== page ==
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Society .and General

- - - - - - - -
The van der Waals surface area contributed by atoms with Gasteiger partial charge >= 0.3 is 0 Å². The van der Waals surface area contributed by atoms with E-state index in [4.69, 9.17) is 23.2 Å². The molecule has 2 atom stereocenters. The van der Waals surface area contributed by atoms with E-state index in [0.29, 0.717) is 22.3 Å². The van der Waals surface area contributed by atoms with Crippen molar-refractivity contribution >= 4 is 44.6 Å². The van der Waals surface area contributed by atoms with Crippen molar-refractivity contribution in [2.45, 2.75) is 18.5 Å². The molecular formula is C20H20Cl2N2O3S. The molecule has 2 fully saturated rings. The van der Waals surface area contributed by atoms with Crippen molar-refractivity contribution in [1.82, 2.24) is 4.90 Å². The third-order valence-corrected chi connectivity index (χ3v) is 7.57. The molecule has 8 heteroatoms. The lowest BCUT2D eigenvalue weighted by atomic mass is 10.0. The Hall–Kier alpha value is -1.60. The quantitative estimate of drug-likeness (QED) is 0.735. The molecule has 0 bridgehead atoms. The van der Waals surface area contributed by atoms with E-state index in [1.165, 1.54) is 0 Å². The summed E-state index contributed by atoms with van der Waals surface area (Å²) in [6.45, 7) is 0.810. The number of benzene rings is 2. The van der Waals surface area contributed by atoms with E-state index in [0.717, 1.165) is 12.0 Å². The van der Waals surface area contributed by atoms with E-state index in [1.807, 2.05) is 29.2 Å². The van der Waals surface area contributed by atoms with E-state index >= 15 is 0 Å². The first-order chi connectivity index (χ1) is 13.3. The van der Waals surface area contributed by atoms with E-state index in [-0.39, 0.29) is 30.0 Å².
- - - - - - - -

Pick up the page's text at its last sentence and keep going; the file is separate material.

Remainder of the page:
WASHINGTON, D. C., TUESDAY, MAY 12, 1936._**_ PAGE B—1 Penal Officials Summoned Before House Subcommittee Thursday ^ • - — ■ ■ ■ ■ — ■ ' ■ """" ■ — -- A ———————————IMP ■ ■ JUVENILE COURT i BILE IS OPPOSED I. BY FEDERATION - Citizens’ Group Holds It Will Give Tribunal Unlimited Power. OBJECTIONS PRESENTED AT HOUSE HEARINGS * Monday Evening Club Indorses Measure—Dr. Smith Appeals for Child Protection. BY JAMES E. CHINN. First opposition to the bill designed to modernize Juvenile Court proce dure developed today at the fourth of a series of hearings on the meas ure before a special subcommittee of the House District Committee. George E. Sullivan filed with the subcommittee a report adopted by the Executive Committee of the Federa tion of Citizens’ Associations oppos ing the bill on the ground it would give an unlimited grant of power to the Juvenile Court. Another hearing—probably the last —will be held Friday at 10 a.m. to give other opponents of the measure an opportunity to express their views. Sullivan augmented the report of the Executive Committee of the fed eration by explaining various legal features of the bill which, he said, were objectionable. First, he declared, the assistant corporation counsel, who always has been an important factor in Juvenile Court procedure, is vir tually eliminated in the proposed new *et-up. in so far as juvenile cases are concerned. "The bill has been drafted from beginning to end.” he declared, "with the consistent idea that all power should be placed in the judge of the court.” I'fford Indorses Bill. Walter S. Ufford, representing the Monday Evening Club, however, in dorsed the bill as a "great step for ward,’ ’because it will substitute chancery procedure in Juvenile Court J for the present criminal system. He also pointed out that one of its •’strong” features will llink the parent more directly with the delinquency of a child, and through preliminary in- j vestigations obviate the necessity of a ' Child being brought into court in many cases. The bill also was approved by Dr. Carrie W. Smith, superintendent of the National Training School for Girls. "The ideal Juvenile Court pro cedure,” she declared, “is first of all the protection of the child—not what the child has done—but the consid eration of his needs and the needs of bis family. “The red tape that surrounds the present system is hazardous to chil dren. I am more fearful of the re sults of their entanglement in this j Red menace than I am some of the Red menaces which recently received considerable publicity.” Attitude Held Penal. Dr. Smith described her institution •s "a logical result of wrong attitude." “The attitude toward children in the present law is penal, not protective," She said. "The institution was erected as a place of punishment. The children necessarily thought of themselves as prisoners and their re sponse was naturally on the level of prisoners. To make a juvenile mis , clemeanant feel he is a criminal is **>ne of the greatest factors in making -Jiim a confirmed criminal.” 4 A juvenile court. Dr. Smith said, Ahould be removed both in practice land location from the environment of an adult court and jail and located Adjacent to the Department of Edu cation or child health center. Chairman Nichols of the subcom mittee and Representative Dirksen, Republican, of Illinois, both ques .tioned Dr. Smith about activities at her Institution and the steps that are contemplated to improve conditions ' for the inmates. Nichols said the subcommittee would make a careful study of all testi mony before it writes a report. He believes the report will be ready for submission to the full committee at Its regular meeting, May 20. VACCINATION BILL OPPOSED BY GROUP * Stanton Park Citizens' Association Disapproves Optional Measure. * The Stanton Park Citizens’ Asso ciation last night unanimously op posed the Lemke bill which calls for optional rather than compulsory vac *ination of school children. Dr. Henry W. Jaeger, chairman of the association's Public Health Com mittee, declared that it was “incon ceivable in this day of enlightenment that an organization would take a atand in opposition to proven knowl edge of science.’’ ; Harry Bradford and James Briggs spoke in favor of the proposed legis lation. Harry N. Stull, president of the as sociation, bitterly attacked the pro posed bill. Dr. S. M. Grayson, medical .Inspector of the District Health De partment, expressed disfavor to the 'measure. Dr. Grayson said he had -vaccinated 15,000 District students against diphtheria and smallpox wlth ' out a fatality. * A request that street cars let out 1 passengers on the left side of the cars at Fifth and C streets northeast, which would place them on the side walk of the park, rather than in the middle of the street in the path of oncoming automobiles on the right aide was made by James P. Parmer, former president of the association. The matter was referred to the Pub lic Utilities Committee for study. Abolition of the stop also was sug • gested. Democrat Returns $1,503 Lost By G. 0. P. Committeeivoman Mrs. Virginia S peel's Missing Money Found on Sidewalk. Department Store Cash ier Reticent on Amount of Reward. An envelope containing $1,503 in currency was returned today to Mrs. Virginia White Speel. Republican Na tional Committeewoman for the Dis trict, by Miss Wootie C. Bennett, a cashier at Lansburgh’s department store, who found it on a downtown sidewalk yesterday. Miss Bennett, who says she is for Roosevelt, received a reward from the Republican woman leader, it was un derstood, although she refused to say how much. Miss Bennett was returning from lunch yesterday to the store that has employed her for 23 years, when she noticed a white envelope lying on an E street sidewalk between Seventh and Eighth streets. She picked it up and waited a few minutes in the expectation the owner might return. Back In her cashier’s cage she opened the envelope. Most persons’ eyes would have popped, but Miss Bennett’s long experience in handling large sums ol money tem pered her surprise. The envelope bore a Second Na-1 tlonal Bank letterhead. Miss Bennett notified her chief, who notified the bank, which notified Mrs. Speel. The Republican leader visited the depart ment store today, received her envelope and rewarded the finder. Mrs. Speel said she had lost the money between her apartment at 1316 New Hampshire avenue and a down town store where she shopped on her way to deposit the $1,503. MISS WOOTIE C. BENNETT. EARLY RED RIDER ACTIONJNLIKELY Mrs. Norton Hears Plea for Consideration Before May 25 Is Lost. Hope for House consideration of the Sisson red rider repeal bill ebfore May 25—probably the last so-called “Dis tric day” of the current session of Con gress—was virtually abandoned today by Chairman Norton of the District committee. Mrs. Norton had planned to ask the House to set aside a special day next week to pass on the repealer, but sud den developments in the House late yesterday makes granting of such a request entirely unlikely. Unexpectedly she was given %n opportunity to call up the bill, but declined to do so because of the lack of time for a thorough discussion. Instead, three bills which had been on the calendar for several months were called up and passed in rapid succession. The time given over to District leg islation came as a distinct surprise to Mrs. Norton. Although yesterday was a regularly scheduled District day, it was canceled last week when the inflationary Frazier-Lemke bill was given the right of way. The House, however, quickly disposed of the spe cial rule on that measure, and turned to the District calendar. License Suspension Power. Two of the three bills passed al ready had been approved by the Senate. One abolishes the office of boiler Inspector—the last remaining fee office in the District—and creates a new boiler inspection service in the engineer department. The other gives the Commissioners power to suspend or revoke the right of a non-resident to drive an automobile in the District for infraction of traffic regulations. The third bill, which still requires Senate approval. Is designed to regu late and control so-called beauty par lors. It will create a hairdressing and cosmetology board of five members, appointed by the Commissioners, to conduct examinations and license operators and employes of beauty shops. The board also will have con trol over beauty culture schools. Traffic Law Amended. • The bill giving the Commissioners authority to prevent non-residents who violate traffic regulations from driving in Washington, amends section 13 (c) of the traffic act of 1925 to read as follows: "The Commissioners of the District of Columbia, or their designated agent, may suspend or revoke the right of any non-resident as defined in section 8 (title 6, section 245 (a). D. C. code), to operate a motor vehicle in the District of Columbia, for any cause they or their agent may deem sufficient, and the proper authority at the place of the issuance of the permit, or other authority to operate a motor vehicle, shall be notified of such suspension and the reason therefor, immediately: "Provided, That such order of sus pension or revocation shall take effect 10 days after Its issuance, and the same be subject to review and appeal in the manner and under the same conditions as are provided for such matters In section 13 (a) (title 6, sec tion 250 (a), D. C. code.”) The taffic amendment will go to the White House for the signature of President Roosevelt. The boiler in spection bill, however, will have to be returned to the Senate for approval of several minor House amendments. TREASURER NAMED Lewis Jackson was appointed treas urer of the Piney Branch Citizens’ Assocaition last night to All the un expired term of John H. Pellen, de ceased. Frank C. Merritt was chosen dele gate to the City-Wide Playgrounds Council and the Police Committee was instructed to take up with the Police Department the problem of depredation of untenanted houses in the neighborhood. Last night's was the final meeting of the association until next Fall. Hip Fractured. TAKOMA PARK, Md„ May 12 (Spe cial).—Miss Isabel Long, 82-year-old former employe of the Government Printing Office, suffered a fractured hip in a fall at her home, 719 Carroll avenue, here yesterday. CAPPER TO LEAD ALLEY FUND FIGHT Effort to Restore $300,000 Sum to Deficiency Bill to Be Pressed. With Senator Capper, Republican, of Kansas taking the lead, every ef fort will be made to have the Senate Appropriations Committee restore to the pending deficiency bill the $300, 000 needed to prevent crippling of th» work of the Alley Dwelling Au thority. A Senate subcommittee headed by Senator Adams, Democrat, of Colo rado, will begin hearings at 10:30 a m. tomorrow on the measure, the main feature of which is the administra tion's $1,425,000,000 allotment to keep W. P. A. going. The House committee omitted the alley dwelling fund on the theory Congress did not intend to supple ment the $500,000 given the agency originally. Senator Capper, who. as former chairman of the Senate District Com mittee, took a leading part in the en actment of the legislation to rehabili tate the inhabited alleys of the Capital, said today it was intended that addi tional funds would be made available. It was not contemplated, he said, that the original appropriation would pro vide a sufficient revolving fund for the entire 10-year period of alley improve ment work. "We cannot let this fine work stop now,” said Senator Capper. "It is just getting under way.” Meanwhile, the Washington Council of Social Agencies took action yester day, urging the Senate to restore the alley dwelling item, which was recom mended by the-Budget Bureau. Wal ter S. Ufford made the motion on be half of the Housing Committee. Mrs. W. A. Roberts, executive secretary, said the council approved the resolu tion unanimously. The council, composed of representa tives of 76 public and private agencies, took the view that it would be a "great misfortune” if the alley improvement program should, be interrupted even temporarily. -• Struck by Auto. ALEXANDRIA. Va.. May 12 —R. 1. Hardin, 59, an employe of Potomac Yards, suffered a fractured skull yes terday when struck by an automobile while crossing River road. MECHANICS SUE IN WAGE DISPUTES AT MOTORPLANTS Walkouts Occur at Two Places Here, Others Are Threatened. ASK 90 CENTS PER HOUR AND WEEK OF 44 HOURS Workers Also Seek Extra for Overtime—Conciliator Is As signed to Controversy. Two strikes of automobile mechanics were begun here today and several others were threatened in various plants as organized labor pressed its demands for higher wages and shorter hours. The Automobile Mechanics’ Union early today called a strike of 26 men at the Ourisman Chevrolet Sales Co., 610 H street northeast. Before noon the union also withdrew all its mechanics from the R. L. Taylor Mo tor Co.. Fourteenth and T streets. Strikers at the Ourisman plant want 90 cents an hour and a 44-hour week, it was stated by Oliver N. Garrison, business agent of Local 193 of the International Association of Machin ists, who called the strike. They also are demanding time and a half for overtime, including Saturday after noons and Sundays. Asked Work Be Completed. Benjamin Ourisman, president of the company, said he had asked the men at a meeting yesterday to take care of the work now under way in the shop, and he would meet with a committee to arbitrate the matter. The men refused, he said. His company now is paying the men on the basis of one-third of the amount charged the customer for labor. This means that on so-called “piece work” the men get one-third of the $2 an hour charged the cus tomer, or 66*3 cents an hour. With the amount of work on hand in the shop. Ourisman said, the average earnings run to about $35 a week, and some were making more than $50 a week. Garrison complained that the men were being worked at Ourisman'* as long as from 50 to 60 hours a week. 50-Cent Wage Scale Cited. In some other shops, where it was expected the strike would be called today, Garrison said the men were being paid 50 cents an hour. The Labor Department Conciliation Service has been called into the situ ation, it was learned. Howard T. Col vin, ^jgonciliator, who has been instru mental in ironing out many labor dis putes here, has been assigned to the task. Meantime, Ouirsman began prep arations to pay off the strikers. There was a possibility a new crew of men would be hired as soon as possible to take care of the work in the shop, Ourisman said. BAN ON HOMEWORK TEST IS APPROVED Discussion of the existing six-week experiment at the Anacostia Junior Senior High School that eliminates homework, and a vote of confidence for Dr. Chester W. Holmes, prin cipal of the school and originator of the idea, featured a meeting of the Hillcrest Citizens’ Association last night. The meeting was held in the East Washington Baptist Church. Installation of a traffic light at the intersection of Alabama avenue and Good Hope road southeast and Minnesota and Pennsylvania avenues southeast was approved. The Improvement Committee W'as asked to select a suitable prize to be given the .-esident of the community having the most attractive garden and lawn, the awarding of a prize being an annual event. Young Washington Like most boys, this son of a Louisiana Congressman ' likes to play engineer. He is Forrest Montet, 7, son of Repre sentative and Mrs. H. M. Montet of Louisiana, who reside at 6810 Fairfax road Edgemoor, Md. He is a student at the Bethesda, Md, School. Tomorrow: Audrey and Catherine Du Val of Glen Echo Heights, Md. —Star Staff Photo. This Is How It Happened Upper Connecticut avenue teas given a muddy bath today when the operator of a steam shovel mistook a six-inch water main for something else and lifted it out while excavating on the west side of the avenue, just above California street. Thousands of gallons of water floived out of the excavation and down Connecticut avenue before an emergency crew came to the rescue. Six homes in the block between California street and Wyoming avenue were left without water as a result of the incident. The steam shovel is shown demonstrating to the photographer how it happened. —Star Staff Photo. Pedestrian-Control System to Be Installed at Twelfth and F Streets. Washington’s first pedestrian-con trol traffic lights will be switched on at Twelfth and F streets tomorrow, as the Traffic Bureau experiments with a system that may be extended to all busy intersections. The lights, with six faces, two for 1 pedestrians, were being installed today j by electricians. In addition to the "stop,” "caution” and "go” signals, the "walk” lights will show in two direc tions, and a special green light to pre cede the "walk” signal will control rignt and left turns. A block away, at Thirteenth and T. another experiment already is under way. This is much more simple and consists chiefly of keeping the pe destrian on the right-hand side of the cross-walk. "Depends” on Pedestrian. "This whole experiment depends on the pedestrian.” M. O. Eldridge. assis tant director of traffic, said today. "If the pedestrian will wait on the lights and obey the signals, it will be a suc cess. If he doesn't, there will be no use whatever in experimenting further with pedestrian control. “The new right and left turn signal is designed to give the walker com plete protection against motor cars. If the pedestrian watches that signal and the walk signal, he will be able always to cross safely. "But if he doesn’t, and desires to cross the street against the light, then nobody can help him.” When the lights are flashed on for the first time tomorrow, four picked men from the Traffic Bureau will be posted at the comers to help acquaint the public with the new system. Other officials will be present to ob serve results. Crosswalks Painted. The crosswalks already have been painted into zones with arrows indi cating the direction in which the pedestrian should walk. Before beginning the experiment, traffic officials learned there is no necessity for new police regulations to enforce control. Existing rules define the rights of way of pedestrians and vehicles, and while no specific penal ties are included in the defining para graphs, the general penalties of the traffic act are applicable to both pedestrians and motorists. At Thirteenth street all turns have been eliminated and vehicular traffic is forced to cross the intersection. This makes the matter of pedestrian crossing simple, since walkers can fol low the same signals as those used for cars. Turns May Be Restored. Eldridge indicated, however, that If the Twelfth and P test is successful, turns will be restored at Thirteenth when new five-face lights can be in stalled. The experiment on P street Is the first of its kind undertaken by the Metropolitan Police Department. A similar experiment has been worked out by the park police at Fifteenth street and Constitution avenue to control the flow of traffic away from the congested area in the afternoon rush periods. This experiment eliminates one cross walk and allows pedestrians to cross only on three. No lights are used, but policemen are stationed at three of the four corners. LEE HEADS P.-T. A. William I. Lee was elected presi dent of the Federated Parent-Teacher Association of Cardozo High School last night. Other officers chosen were: Miss E. A. Lyons, Rev. A. P. Elmes, J. C. Payne, Mrs. E. V. Allen, Mrs. Sadie Marse, Miss L. C. Randolph and S. A. L. Norville, vice presidents; Rev. J. D. Pair, honorary vice president; Mrs. I. C. Malvan, C. H. Russell and Bernard Sewall, secretaries; R. N. Mattingly, treasurer; Mrs. F. L. Toms, historian; and Rev. O. L. Rand, chap lain. Strimming Season At Public Pools To Open June 6 Washington's public swimming pool seasou will officially open June 6. it was announced today by F. W. Hoover, general manager of the Welfare and Recreational Association of Public Buildings and Grounds. Inc. This agency operates the pools at the Ta koma and Banneker Recreation Cen ters. as well as at McKinley and Francis Schools. Capt. Hoover said free swimming for children up to 15 years of age will prevail from 9:30 a m. until noon daily. The regular charge for adults will be 25 cents, which does not include a bathing suit. For children, except dur ing tree periods, it will be 15 cents where they need a locker and 10 cents when they come in bathing suits. ■ ■ -• FORMATE National Symphony Granted Use of Site for Con cert Series. The National Symphony Orchestra today was granted use of the Water gate for sunset concerts this Summer. C. Marshall Finnan, superintendent of National Capital Parks, announced he had issued a permit to the Na tional Symphony after Fairfax Oys ter. sponsor of a rival orchestra, withdrew his application for permis sion to use the concert site near Ar lington Memorial Bridge. Summer symphony concerts were not definitely assured the people of Washington, however, as C. C. Cappel, orchestra manager, announced the dispute between the Orchestra Board and the Musicians' Union still is un settled. The concerts cannot begin. Cappel explained, until a contract is established with the union. In announcing he had issued a per mit, Finnan said plans provide for a series of concerts extending from six to eight weeks. Concerts would be held on Sunday and Thursday eve nings, he said, and not on Tuesdays and Fridays, as earlier plans had pro vided. Cappel said today that if the con troversy with the Musicians’ Union is settled in sufficient time, the series will start about July 9. He did not disclose whether the orchestra plans to rent the Navy barge used in con certs last Summer or some other barge which the officials have under con sideration. Competition for use of the Water gate was removed yesterday when Finnan received a letter from Oyster, who canceled his application for a permit. Oyster, a Washington mer chant, had previously announced his intention to organize an orchestra, with Yasha Bunchuk, former leader with the “Roxy Gang,’’ as director. Sutton and McDermott in Penitentiary to Start Life Sentences. Albert S. (Bumps) Sutton and Al bert McDermott were in the Maryland State Penitentiary today, beginning life sentences for their parts in the "mistaken identity" slaying of Allen B. Wilson, Washington newspaper carrier. „ Both men were sentenced to life imprisonment after trials in Cum berland, Md., last week—Sutton as the "brains” of the gang which shot Wilson when they mistook him for Edward (Micky) McDonald, Washing ton gambler, and McDermott as one of the gunmen. They were convicted of first-degree murder, but the jury's verdict added “without capital pun ishment.’* Sutton, a gambler, and McDermott, setter known as "Slim" Dunn, a gang ster. w'ere taken to Baltimore last night by a heavy police guard which sped them from the Cumberland jail. Sutton, it was testified during the trials, paid McDermott and the other gunmen to "rub out" McDonald. Sut ton, it was said, believed McDonald was “tipping off" police to his gambling activities. Wilson was Killed as ne aenverea a morning paper to McDonald's Ta koma Park home in October of 1934. Two of the gunmen who took part in the shooting are dead and a third is under life sentence. The sixth man involved in the plot turned State's evidence and was granted immunity. He is being held for Washington authorities, however, on another charge. The prisoners were guarded on the Baltimore-Cumberland trip by Mary land State police and the "Wilson squad” of local headquarters detec tives—Ueuts. Floyd Truscott and John Fowler and Sergt. George Hartman. Federal authority was required be fore the convicted men could be moved. as McDermott was an Alcatraz prisoner and Sutton had been serving a sentence at Lorton Reformatory. -• INJURED IN FALL Carpenter Suffers Broken Legs in Plunge. Frank E. Bell. 36. a carpenter, em ployed by the Pessagno Contracting Co., suffered two broken legs and pos sibly injuries to the spine and pelvis when he fell 30 feet after lossing his hold on a rope by which he was descending the side of a building at Tenth and U streets today. He was taken to Garfield Hospital, where his condition was said to be “fair.” Bell lives at 817 P street northeast. Ban on Novelty Rides Imperils Annual Spring Fiesta at G. W. The fate of George Washington University’s Spring fiesta rests with Police Inspector L. I. H. Edwards. Howard Ennes, student director of the annual celebration, failed this morning in his appeal to Commissioner Melvin C. Hasen to waive the regula tions against use of novelty rides with in 500 feet of a school. In this case, the school is George Washington Uni versity. That automatically eliminated three such riding devices that already have been delivered to the fiesta lot, but Ennes then encountered further diffi culty when he was referred to Wade H. CombS, superintendent of licenses, and E. W. Thomas, assistant corporation counsel. The two officials held that, with or without rides, the fiesta was in fact a carnival and no carnival may be held within 500 feet of a school. "But,” Combs and Thomas sug gested, "Inspector Edwards is the en forcement officer. If he grants you a permit, it’s all right with us.” Combs, however, rerused to grant a license, contending the regulations wouldn’t permit it. Inspector Edwards indicated last week he would grant a permit if the rides are eliminated. More than 75 per cent of the neighboring residents have waived all objections to the three-day affair, which is to begin Thursday. Ennes said he would call on Ed wards later today, but meantime halt ed further preparations for the fiesta pending the conference. With the riding devices definitely out, the feature of the fiesta would be an International village, with frater nities and sororities each representing a different country. There would be 19 concessions, vaudeville shows, sports and scientific exhibits and demonstra tions. Each evening there would be dancing. The fiesta this year is the fourth an nual affair of its kind at the university. Heretofore only a police permit has been required, with no license fees asked and no special permits demanded. MOVES 10 BLOCK NAMING OF PEAK Politics, Irregularities and Favoritism Are Charged in Complaints. GUARDS, PRISONERS WILL BE SUMMONED lorton Inmates Enlisted in Effort to Prevent Superintendent's Promotion, Group Told. Officials of District penal Institu tions—the Board of Public Welfare, the jail, workhouse and reformatory— are to be called before a special sub committee of the House District Com mittee Thursday to answer a series of complaints charging irregularities, favoritism and politics. The subcommittee, headed by Rep resentative Schulte, Democrat, of In diana, has for several months been making an “undercover" investiga tion and has found sufficient evidence, it was said, to warrant questioning of the officials in charge of the insti tutions. The inquiry was ordered by the Dis trict committee after receipt of com plaints that efforts were being made to appoint an outsider as successor to Capt. M. M. Barnard, general super intendent of penal institutions. Capt. Barnard is past the retirement age, but is on an indefinite extension by executive order. Peak Promotion Involved. During its investigation the sub committee. it was reported, learned of efforts to prevent the appointment of Col. William L. Peak, superintendent of Lorton, as successor to Capt. Bar nard. Reports also have been made to the subcommittee that prisoners at Lorton have been enlisted in a political move to prevent Col. Peak’s promotion, and that brick made at Lorton have been secretly carried away in caskets after being deposited at the municipal wharf in Washington. Some months ago an effort was made to remove Capt. Barnard to make way for Harold E. Donnell, superintendent of Maryland penal in stitutions, but it was blocked by the Commissioners. Since then 38 civic and veterans organizations indorsed the appointment of Col. Peak when Capt. Barnard is retired. Prisoners to Be Called. Elwood Street, director of public wel fare: Capt. Barnard and Col. Peak are among the witnesses to be called before the subcommittee. It also is planned to summon some of the guards as well as prisoners. Officials of the penal institutions faced a similar situation several years ago as a result of charges made on the floor of tiie House by former Rep resentative Shoemaker of Minnesota. Again last year, the penal institutions were threatened with an investigation by the special Crime Committee of the District committee, but none of the officials was called as witnesses. VOTE FOR DISTRICT BACKED BY CITIZENS Kalorama Group Also Adopts Resolutions on Juvenile Delin quency and “Red Rider.” National representation for the Dis trict. juvenile delinquency and the "red rider” were the subjects of resolu tions adopted by the Kalorama Citi zens' Association at a meeting last night in the home of Mrs. H. W. Wiley, president, at 2345 Ashmead place. The association, after a discussion of the problems of national represen tation. adopted a resolution commend ing Theodore W. Noyes for his "sincere and untiring efforts on behalf of na tional representation for the District of Columbia.” Rhoda S. Miliken of the Woman's Bureau of the Police Department, and Carrie W. Smith, superintendent of the National Training School for Girls, addressed the association on juvenile delinquents. The group rec ommended that Miss Miliken be promoted. A resolution was adopted commending Police Supt. Brown and the District Commissioners for their recommendations that she be made a captain. The association passed a resolution urging Speaker Byrns to bring the Sisson bill, for repeal of the red rider, before the House for consideration. Mrs. Edna L. Johnston, vice president, presided in absence of Mrs. Wiley. MRS. ELSIE FARLEY DIES IN HOSPITAL Month's Illness Fatal to Wife of Official of National Educa* tion Association. Mrs. Elsie M. Parley. 42, of 5308 Kansas avenue, wife of Dr. Belmont Parley, assistant director of the Divi sion of Publications of the National Education Association, died yesterday in Emergency Hospital. She had been ill a month. A native of Kansas, Mrs. Farley came here in 1929 when Dr. Farley received his appointment with the N. E. A. She was a graduate of the University of Missouri and formerly taught school at Springfield, Mo, and at Frederick. Okla. Besides her husband, she leaves a daughter, Frances Farley, two sons, Belmont Farley, jr.. and Thomas Farley; her parents, Mr. and Mrs. C. W. Greenlee of Harrisonville, Mo., two sisters and a brother. The body is at the Nevlus funeral parlors, 924 New York avenue. Fun eral services and burial will be at Harrisonville Thursday.